How Does Opioid Addiction Work?

In theory, opioids are a useful and necessary tool in modern medicine. Their function is very straightforward: when mild or over-the-counter pain relievers don’t work, medical professionals prescribe opioids to treat patients with severe pain. Everything from surgeries to broken bones or chronic pain and even cancer treatments can and often do call for doctors to prescribe opioids.

By binding to the opioid receptors in the brain and spinal cord, opioids block the signals sent through your body meant to let your brain know you’re experiencing pain. Codeine, Fentanyl, Hydrocodone, Oxycodone, Oxymorphone, and Morphine are the most common opioids prescribed for this type of treatment.

But for all the practical and good uses of opioids, they’re also potentially very dangerous. With prolonged use, pain-relieving effects can lessen for some individuals, requiring heavier dosage to reach the same results. But even worse, the body can develop a dependency. Once that dependence is established, withdrawal symptoms can occur, which is the benchmark of a full-blown addiction. According to the United States Department of Health and Human Services, this cycle occurs around 200,000 times a year. And in the most severe cases, it can and will lead to an overdose.

So how does opioid addiction start and work? As mentioned, opioids first work to change the way nerves work in the brain and spine. Once those nerves grow accustomed to the effects brought on by opioid use, taking them away can bring on aching, fever, sweating, shaking, or chills as just a few withdrawal symptoms. It’s the body’s way of asking for more and eventually, those withdrawals can turn to actual cravings no different from a late-night urge to eat chocolate.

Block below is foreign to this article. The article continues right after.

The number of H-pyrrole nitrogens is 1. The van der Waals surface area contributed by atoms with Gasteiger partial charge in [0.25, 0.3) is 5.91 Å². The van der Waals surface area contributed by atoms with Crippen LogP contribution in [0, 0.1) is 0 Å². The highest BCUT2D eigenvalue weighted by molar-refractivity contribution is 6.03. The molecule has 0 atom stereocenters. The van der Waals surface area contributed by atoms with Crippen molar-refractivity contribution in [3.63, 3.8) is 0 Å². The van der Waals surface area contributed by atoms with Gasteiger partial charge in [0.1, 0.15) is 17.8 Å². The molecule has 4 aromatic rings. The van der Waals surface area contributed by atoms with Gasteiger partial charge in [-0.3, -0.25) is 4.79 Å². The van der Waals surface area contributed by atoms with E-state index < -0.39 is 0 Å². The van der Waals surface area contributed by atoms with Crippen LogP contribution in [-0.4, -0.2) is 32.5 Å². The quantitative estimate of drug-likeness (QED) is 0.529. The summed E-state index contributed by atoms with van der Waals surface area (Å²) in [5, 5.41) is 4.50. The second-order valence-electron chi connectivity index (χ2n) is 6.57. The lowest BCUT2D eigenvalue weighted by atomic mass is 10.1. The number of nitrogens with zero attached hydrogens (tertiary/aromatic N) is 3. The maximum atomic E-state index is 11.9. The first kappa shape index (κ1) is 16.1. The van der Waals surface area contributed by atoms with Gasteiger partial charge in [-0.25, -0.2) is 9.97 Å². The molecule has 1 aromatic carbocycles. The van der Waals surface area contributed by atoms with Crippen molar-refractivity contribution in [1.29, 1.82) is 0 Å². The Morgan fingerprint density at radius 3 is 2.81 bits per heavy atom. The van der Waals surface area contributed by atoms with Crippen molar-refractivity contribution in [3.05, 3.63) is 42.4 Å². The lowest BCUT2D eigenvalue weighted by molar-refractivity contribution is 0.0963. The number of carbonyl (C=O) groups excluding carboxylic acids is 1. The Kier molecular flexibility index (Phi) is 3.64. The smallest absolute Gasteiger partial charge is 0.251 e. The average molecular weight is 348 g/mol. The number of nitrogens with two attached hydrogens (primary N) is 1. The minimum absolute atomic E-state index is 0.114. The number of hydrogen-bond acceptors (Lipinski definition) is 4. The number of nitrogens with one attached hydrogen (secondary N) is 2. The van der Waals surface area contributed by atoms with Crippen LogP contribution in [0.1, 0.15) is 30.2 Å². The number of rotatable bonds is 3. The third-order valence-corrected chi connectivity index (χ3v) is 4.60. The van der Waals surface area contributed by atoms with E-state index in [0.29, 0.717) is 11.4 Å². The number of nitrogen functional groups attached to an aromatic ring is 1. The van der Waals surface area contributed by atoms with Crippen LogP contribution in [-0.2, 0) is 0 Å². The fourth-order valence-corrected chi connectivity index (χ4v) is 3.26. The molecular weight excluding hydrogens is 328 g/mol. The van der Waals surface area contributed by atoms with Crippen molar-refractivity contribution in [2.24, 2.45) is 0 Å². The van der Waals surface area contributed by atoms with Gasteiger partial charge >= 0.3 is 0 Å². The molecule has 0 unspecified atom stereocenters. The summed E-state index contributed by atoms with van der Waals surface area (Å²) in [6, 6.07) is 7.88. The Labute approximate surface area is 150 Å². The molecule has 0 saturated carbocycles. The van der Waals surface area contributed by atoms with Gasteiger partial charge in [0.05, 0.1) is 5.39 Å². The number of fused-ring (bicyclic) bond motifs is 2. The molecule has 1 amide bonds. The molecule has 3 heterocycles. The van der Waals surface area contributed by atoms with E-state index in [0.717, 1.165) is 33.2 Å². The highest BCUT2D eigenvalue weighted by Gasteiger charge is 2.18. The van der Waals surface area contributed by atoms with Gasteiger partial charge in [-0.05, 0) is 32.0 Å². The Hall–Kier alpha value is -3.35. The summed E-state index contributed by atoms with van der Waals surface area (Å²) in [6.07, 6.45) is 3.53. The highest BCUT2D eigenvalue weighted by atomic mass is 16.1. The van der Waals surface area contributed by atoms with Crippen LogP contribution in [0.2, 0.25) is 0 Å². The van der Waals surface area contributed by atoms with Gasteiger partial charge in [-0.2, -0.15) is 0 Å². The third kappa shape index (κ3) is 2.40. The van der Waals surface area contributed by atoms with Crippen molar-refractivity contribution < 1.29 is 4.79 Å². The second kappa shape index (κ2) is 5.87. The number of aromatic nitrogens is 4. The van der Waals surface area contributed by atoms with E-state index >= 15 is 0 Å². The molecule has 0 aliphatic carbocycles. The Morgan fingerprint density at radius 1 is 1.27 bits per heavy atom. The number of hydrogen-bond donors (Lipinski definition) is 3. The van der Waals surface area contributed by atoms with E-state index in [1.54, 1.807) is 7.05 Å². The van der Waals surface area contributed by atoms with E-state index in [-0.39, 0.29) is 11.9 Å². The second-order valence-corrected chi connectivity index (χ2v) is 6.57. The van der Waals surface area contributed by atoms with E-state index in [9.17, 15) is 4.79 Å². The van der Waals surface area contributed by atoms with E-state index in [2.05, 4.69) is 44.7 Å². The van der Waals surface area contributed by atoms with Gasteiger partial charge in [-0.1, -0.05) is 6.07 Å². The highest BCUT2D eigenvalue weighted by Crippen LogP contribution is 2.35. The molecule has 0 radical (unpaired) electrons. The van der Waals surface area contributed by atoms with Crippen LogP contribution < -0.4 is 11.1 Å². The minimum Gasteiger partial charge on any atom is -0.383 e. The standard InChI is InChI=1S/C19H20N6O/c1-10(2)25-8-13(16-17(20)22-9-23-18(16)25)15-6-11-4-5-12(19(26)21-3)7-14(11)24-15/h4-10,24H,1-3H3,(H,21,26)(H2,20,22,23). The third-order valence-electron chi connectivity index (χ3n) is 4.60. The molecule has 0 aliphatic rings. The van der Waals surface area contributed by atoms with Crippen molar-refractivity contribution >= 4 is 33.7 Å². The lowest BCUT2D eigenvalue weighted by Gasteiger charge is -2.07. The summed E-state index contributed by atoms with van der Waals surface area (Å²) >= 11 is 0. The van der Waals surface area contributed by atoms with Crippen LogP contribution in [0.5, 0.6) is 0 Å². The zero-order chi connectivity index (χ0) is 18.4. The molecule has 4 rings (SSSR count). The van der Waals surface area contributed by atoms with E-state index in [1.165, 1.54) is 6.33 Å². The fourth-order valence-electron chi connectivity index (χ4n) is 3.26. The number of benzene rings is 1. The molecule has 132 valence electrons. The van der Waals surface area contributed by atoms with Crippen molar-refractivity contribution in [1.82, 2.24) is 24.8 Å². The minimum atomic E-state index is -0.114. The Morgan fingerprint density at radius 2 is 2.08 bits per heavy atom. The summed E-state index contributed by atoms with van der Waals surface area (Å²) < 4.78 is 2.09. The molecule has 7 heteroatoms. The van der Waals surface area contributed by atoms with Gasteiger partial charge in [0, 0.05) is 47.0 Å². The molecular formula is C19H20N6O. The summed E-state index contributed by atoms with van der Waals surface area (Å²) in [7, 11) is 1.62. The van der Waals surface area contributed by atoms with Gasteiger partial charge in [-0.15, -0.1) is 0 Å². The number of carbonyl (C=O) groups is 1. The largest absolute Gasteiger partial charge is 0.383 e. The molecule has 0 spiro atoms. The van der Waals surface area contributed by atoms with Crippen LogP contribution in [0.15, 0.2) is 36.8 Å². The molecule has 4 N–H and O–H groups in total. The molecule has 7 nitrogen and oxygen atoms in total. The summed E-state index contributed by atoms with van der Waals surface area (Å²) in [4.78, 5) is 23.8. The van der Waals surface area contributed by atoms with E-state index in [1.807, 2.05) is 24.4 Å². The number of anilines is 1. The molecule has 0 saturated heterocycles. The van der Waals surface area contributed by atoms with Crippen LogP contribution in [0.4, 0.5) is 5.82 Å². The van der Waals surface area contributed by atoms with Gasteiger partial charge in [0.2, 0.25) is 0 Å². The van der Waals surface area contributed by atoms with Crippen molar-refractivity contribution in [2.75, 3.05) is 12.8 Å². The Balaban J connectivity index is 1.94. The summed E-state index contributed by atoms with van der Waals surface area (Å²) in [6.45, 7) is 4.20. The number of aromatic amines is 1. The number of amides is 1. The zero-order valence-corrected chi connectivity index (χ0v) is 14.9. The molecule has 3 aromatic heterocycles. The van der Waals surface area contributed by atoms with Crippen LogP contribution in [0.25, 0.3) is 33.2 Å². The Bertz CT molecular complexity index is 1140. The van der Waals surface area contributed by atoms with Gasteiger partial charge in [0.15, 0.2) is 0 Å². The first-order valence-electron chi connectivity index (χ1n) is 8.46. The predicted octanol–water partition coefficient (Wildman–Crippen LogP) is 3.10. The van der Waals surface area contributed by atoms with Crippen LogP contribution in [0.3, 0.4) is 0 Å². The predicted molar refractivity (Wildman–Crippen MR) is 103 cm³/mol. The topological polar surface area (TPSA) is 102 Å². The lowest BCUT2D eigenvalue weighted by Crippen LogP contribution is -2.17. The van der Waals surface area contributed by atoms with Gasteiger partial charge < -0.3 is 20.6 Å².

A study published by Addiction Science & Clinical Practice titled “The Neurobiology of Opioid Dependence” wrote, “ The linkage of these chemicals with the receptors triggers the same biochemical brain processes that reward people with feelings of pleasure when they engage in activities that promote basic life functions, such as eating and sex.” The report goes on to explain that opioid addiction is essentially the same pleasure-seeking pattern as addiction to recreational drugs. “Particularly in the early stages of abuse, the opioid’s stimulation of the brain’s reward system is a primary reason that some people take drugs repeatedly. However, the compulsion to use opioids builds over time to extend beyond a simple drive for pleasure. This increased compulsion is related to tolerance and dependence.”

The same report concludes that opioid addiction is best understood as a chronic disorder similar to hypertension, schizophrenia, and diabetes. Essentially, a cure is unlikely and long term treatment is often needed to limit the disease’s most intense effects. It’s for this reason — addiction — that forces many people to reconsider the option of taking opioids when prescribed by a doctor.

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